A: Every single time it surprises me that people don’t know this. I believe it comes back to how people are measured. Maintenance teams aren’t measured on things that drive value for the bottom line of the business, apart from cost. But if you compare cost to revenue and production loss, those two things are not on the same scale.
Maintenance and reliability teams are measured on the cost of maintenance, or our cost of parts, our cost of overtime but not on sustainability and productivity and revenue growth. Even OEE, which is the gold standard for how well you’re managing your plant, doesn’t relate directly to profitability. The metrics on which they are measured don’t drive people to care about the cost of downtime.
Q: For this survey, frontline workers were asked how important it is to standardize a global maintenance reliability program across all their manufacturing sites. Only 54% said it was either very important or critical. Now, there are a lot of debates you can walk into a maintenance event with and start a fist fight in the room. This usually isn’t one of them. People tend to agree that standardized work is key to success. What do you make of that 54%?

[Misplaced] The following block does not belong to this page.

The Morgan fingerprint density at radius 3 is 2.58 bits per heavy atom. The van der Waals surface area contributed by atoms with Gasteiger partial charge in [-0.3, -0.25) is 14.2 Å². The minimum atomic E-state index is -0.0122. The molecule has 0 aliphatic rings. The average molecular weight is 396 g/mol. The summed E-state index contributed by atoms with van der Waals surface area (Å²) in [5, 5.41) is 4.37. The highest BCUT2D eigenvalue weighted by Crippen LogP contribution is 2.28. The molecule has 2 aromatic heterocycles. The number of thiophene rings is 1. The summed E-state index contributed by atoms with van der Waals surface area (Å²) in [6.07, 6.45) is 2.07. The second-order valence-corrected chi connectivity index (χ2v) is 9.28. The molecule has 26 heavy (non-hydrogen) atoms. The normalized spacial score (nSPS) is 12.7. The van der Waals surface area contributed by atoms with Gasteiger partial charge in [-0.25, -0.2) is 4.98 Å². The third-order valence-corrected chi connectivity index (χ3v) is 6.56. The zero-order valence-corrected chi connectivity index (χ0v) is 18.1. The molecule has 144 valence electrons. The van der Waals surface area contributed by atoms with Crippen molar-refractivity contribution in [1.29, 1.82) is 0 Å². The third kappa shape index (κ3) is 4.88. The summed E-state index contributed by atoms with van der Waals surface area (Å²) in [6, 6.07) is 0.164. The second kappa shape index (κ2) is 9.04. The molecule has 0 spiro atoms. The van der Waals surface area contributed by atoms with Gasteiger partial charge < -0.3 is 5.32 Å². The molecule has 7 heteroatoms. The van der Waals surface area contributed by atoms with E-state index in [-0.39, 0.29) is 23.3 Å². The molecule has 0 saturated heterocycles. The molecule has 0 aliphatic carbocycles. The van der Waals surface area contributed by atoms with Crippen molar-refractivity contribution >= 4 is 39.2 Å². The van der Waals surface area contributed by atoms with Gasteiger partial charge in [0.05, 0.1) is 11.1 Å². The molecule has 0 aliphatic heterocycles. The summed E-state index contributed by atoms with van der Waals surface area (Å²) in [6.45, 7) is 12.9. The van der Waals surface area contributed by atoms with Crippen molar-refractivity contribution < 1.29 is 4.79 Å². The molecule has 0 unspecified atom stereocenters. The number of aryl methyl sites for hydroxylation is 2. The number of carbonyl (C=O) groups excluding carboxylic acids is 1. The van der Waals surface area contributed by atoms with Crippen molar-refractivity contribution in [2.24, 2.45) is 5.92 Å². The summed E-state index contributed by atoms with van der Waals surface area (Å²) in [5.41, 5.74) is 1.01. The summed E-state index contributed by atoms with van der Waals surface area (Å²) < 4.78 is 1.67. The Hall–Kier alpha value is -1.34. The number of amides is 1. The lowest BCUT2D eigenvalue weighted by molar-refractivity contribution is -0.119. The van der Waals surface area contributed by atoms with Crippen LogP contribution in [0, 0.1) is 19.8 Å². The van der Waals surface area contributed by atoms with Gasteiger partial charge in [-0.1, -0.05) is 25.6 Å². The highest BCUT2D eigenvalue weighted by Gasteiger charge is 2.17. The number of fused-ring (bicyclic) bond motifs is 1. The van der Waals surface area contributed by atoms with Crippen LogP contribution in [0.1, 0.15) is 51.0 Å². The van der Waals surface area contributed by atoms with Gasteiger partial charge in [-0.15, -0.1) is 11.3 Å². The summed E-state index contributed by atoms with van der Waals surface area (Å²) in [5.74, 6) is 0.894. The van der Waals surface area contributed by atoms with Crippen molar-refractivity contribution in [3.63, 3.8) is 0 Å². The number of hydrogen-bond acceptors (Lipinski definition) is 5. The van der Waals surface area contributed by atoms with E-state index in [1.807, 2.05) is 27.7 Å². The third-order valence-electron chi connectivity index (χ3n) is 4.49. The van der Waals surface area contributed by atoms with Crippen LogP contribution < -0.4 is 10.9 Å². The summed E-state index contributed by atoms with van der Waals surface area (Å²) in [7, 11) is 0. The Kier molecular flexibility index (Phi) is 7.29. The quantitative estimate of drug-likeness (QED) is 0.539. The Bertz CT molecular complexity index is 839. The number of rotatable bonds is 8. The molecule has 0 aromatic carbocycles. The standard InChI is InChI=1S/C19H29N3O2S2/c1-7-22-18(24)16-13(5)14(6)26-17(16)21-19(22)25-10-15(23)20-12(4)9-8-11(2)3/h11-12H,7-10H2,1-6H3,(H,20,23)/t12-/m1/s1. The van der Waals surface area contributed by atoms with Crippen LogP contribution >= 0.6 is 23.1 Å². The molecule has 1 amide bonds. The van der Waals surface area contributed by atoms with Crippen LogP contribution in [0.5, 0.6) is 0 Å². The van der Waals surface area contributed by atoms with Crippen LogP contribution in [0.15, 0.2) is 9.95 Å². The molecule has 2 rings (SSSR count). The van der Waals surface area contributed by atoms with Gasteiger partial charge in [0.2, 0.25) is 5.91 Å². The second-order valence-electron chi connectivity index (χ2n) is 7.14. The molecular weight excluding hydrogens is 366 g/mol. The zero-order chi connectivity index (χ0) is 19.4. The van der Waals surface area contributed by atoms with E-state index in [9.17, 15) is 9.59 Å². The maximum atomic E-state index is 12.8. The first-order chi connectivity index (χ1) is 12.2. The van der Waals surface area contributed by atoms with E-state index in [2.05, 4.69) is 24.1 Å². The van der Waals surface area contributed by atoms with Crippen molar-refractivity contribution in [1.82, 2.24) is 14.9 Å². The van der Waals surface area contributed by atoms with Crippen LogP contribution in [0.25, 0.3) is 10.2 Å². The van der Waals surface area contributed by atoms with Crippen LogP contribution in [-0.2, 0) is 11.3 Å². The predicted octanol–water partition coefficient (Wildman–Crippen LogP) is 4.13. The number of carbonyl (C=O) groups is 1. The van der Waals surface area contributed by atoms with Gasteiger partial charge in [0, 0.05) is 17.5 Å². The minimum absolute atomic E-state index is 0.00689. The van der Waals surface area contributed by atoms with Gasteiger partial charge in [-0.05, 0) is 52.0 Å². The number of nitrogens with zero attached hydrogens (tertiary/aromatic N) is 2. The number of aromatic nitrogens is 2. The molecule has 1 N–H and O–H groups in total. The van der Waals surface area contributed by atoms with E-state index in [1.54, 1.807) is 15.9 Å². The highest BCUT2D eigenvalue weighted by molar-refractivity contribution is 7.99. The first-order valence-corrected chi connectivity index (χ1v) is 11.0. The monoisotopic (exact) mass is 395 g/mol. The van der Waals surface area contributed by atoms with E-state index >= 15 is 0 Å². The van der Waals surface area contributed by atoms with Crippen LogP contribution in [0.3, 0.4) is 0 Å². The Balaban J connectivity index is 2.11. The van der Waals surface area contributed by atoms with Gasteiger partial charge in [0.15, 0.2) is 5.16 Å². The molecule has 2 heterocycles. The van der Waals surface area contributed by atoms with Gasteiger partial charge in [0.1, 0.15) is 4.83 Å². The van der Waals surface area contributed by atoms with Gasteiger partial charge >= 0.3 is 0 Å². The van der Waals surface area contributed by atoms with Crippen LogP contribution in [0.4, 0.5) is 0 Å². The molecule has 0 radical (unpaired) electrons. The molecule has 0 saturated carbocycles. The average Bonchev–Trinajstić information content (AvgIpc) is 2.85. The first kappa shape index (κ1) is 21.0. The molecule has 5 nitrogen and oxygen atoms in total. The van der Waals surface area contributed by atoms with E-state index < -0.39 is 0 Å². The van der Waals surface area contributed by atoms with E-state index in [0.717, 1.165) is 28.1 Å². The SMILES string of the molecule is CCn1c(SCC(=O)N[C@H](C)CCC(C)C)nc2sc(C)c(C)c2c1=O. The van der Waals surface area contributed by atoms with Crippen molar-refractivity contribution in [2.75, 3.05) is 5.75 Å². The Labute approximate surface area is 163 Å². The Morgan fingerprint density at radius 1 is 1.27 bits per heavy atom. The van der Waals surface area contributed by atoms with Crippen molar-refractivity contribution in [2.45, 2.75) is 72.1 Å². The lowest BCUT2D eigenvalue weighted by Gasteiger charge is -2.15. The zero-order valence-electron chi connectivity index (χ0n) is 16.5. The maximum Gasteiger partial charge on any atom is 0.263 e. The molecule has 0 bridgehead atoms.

A: Yes, every plant is unique. Even if they were built to spec the first day, the second day, they no longer were exactly the same. Those differences have to be accounted for in maintenance and reliability strategy. But now we can say, “What is the data telling us about the right way to manage assets at the plant level? And what can we learn from that in order to learn across corporate strategy?” The corporate strategy can now be informed by data from the assets that are driving individual maintenance strategies.
It also means, we can look across plants and begin to understand why the best and worst plants perform the way they do. We can now ask, “How do I bring this plant up while maintaining the high level of another plant?”
To access the “Machine Health is Business Health” report, visit info.augury.com/PS
This story originally appeared in the April 2022 issue of Plant Services. Subscribe to Plant Services here.